b_1(x) = b_1(y(x)) + \theta_1(x)\;,
\end{equation}
with
$\theta_1(x) =d_1(x) -d_1(O)\;,$
satsfying in particular
\begin{equation}
\theta_1(0) =0\;.
\end{equation}
We then obtain the following formula for $b_1$ by iterating the functional equation
\begin{equation}
b_1(x) = \sum_{n=0}^\infty \theta_1 (y^{(n)}(x) )\;.
\end{equation}
The successive transport equations are treated in the same way.
\subsection{Second approach}
As was observed by J.Sj\"ostrand in the case of the Schr\"odinger operator, it
can be easier,
particularly if our idea is to study later the thermodynamic limit,
to look for a WKB solution in the form
\begin{equation}\label{sa1}
u^{wkb}(x) = \exp -\frac{\phi(x;h)}{h}\;,
\end{equation}
with
\begin{equation}\label{sa2}
\phi(x;h)\sim \sum_{j=0}^\infty h^j\;\phi_j(x)\;.
\end{equation}
Here $\phi_0$ is the solution we have determined before in our study of the eikonal equation.
We emphasize that this approach is only adapted for the first eigenfunction which can be chosen to be
strictly positive.
\\
We shall consequently look (after a renormalization by a
multiplicative factor) for a solution satisfying formally (in the sense of formal series in powers of $h$,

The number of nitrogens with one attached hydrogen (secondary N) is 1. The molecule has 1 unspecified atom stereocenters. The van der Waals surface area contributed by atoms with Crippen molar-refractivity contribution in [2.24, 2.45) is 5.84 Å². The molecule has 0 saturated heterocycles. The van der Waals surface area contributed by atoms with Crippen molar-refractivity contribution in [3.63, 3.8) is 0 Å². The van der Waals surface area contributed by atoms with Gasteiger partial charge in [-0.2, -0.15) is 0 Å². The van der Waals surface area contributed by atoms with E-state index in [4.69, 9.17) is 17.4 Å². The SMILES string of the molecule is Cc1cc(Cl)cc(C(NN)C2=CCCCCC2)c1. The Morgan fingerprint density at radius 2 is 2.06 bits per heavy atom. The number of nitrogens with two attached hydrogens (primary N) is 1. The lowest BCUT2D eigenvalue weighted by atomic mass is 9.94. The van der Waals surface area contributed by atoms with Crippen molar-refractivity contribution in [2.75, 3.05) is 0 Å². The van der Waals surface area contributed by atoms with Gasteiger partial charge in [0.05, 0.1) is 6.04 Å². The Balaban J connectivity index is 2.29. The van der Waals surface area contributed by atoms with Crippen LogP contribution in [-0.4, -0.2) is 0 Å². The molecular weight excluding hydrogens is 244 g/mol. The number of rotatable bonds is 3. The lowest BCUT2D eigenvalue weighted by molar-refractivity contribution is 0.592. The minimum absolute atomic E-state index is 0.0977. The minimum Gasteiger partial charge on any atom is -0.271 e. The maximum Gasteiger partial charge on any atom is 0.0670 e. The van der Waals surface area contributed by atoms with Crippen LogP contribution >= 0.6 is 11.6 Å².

the Laplace integral being considered only formally in a neighborhood
of a minimum)
\begin{equation}\label{sa3}
(\pi h)^{-\frac p2}\int_{\rz^p}\exp - \frac 1h
\left(-\phi(x;h) +\Theta (x,y) + \phi(y;h)\right) \;dy \;\sim\;
\exp - F(h)\;,\;
\end{equation}
for all $x$ in a neighborhood of the origin,
with
\begin{equation}\label{sa4}
F(h)\sim \sum_{j=0}^\infty h^j\; F_j\;.
\end{equation}
We shall follow the treatment which was used by J. Sj\"ostrand \cite{Sj1993a}
(and later by the author
\cite{He1994a}) for Laplace integrals by
reproving a Laplace integral method with parameters (the parameter will be
$x$). Following J. Sj\"ostrand, the key point is to reprove
also the Morse's Lemma which is used in the standard proof of the Laplace integral method.
The idea is actually to look for a change of
variables in the Laplace integral taking account also of the Jacobian
and in the form
\begin{equation} \label{sa5}
y\mapsto z \sim \nabla_y f (x,y;h)\;,
\end{equation}
with
\begin{equation} \label{sa6}
f(x,y;h)\sim \sum_{j=0}^\infty h^j\; f_j(x,y)\;.
\end{equation}
We find the following equation
\begin{equation}\label{sa7}
\begin{array}{l}
-\phi(x;h) +\Theta (x,y) + \phi(y;h) \\ \quad\quad \sim
|\nabla_y f (x,y;h)|^2 - h \ln\det (\nabla^2_{yy} f (x,y;h)) +
h F(h)
\;,
\end{array}
\end{equation}
that we have to solve formally in powers of $h$.\\
\noindent
Let us look first at the first equation. We recall
that we have already chosen $\phi_0$
such that the map
$
y\mapsto \Psi_x(y)= -\phi_0(x) +\Theta (x,y) + \phi_0(y)$ vanishes to
order $2$ at $y= y(x)$.\\
We find an "eikonal" equation for $f_0$,
\begin{equation} \label{sa8}
-\phi_0(x) +\Theta (x,y) + \phi_0(y) = |\nabla_y f_0 (x,y)|^2\;,
\end{equation}
and we are looking for a function $f_0$ satisfying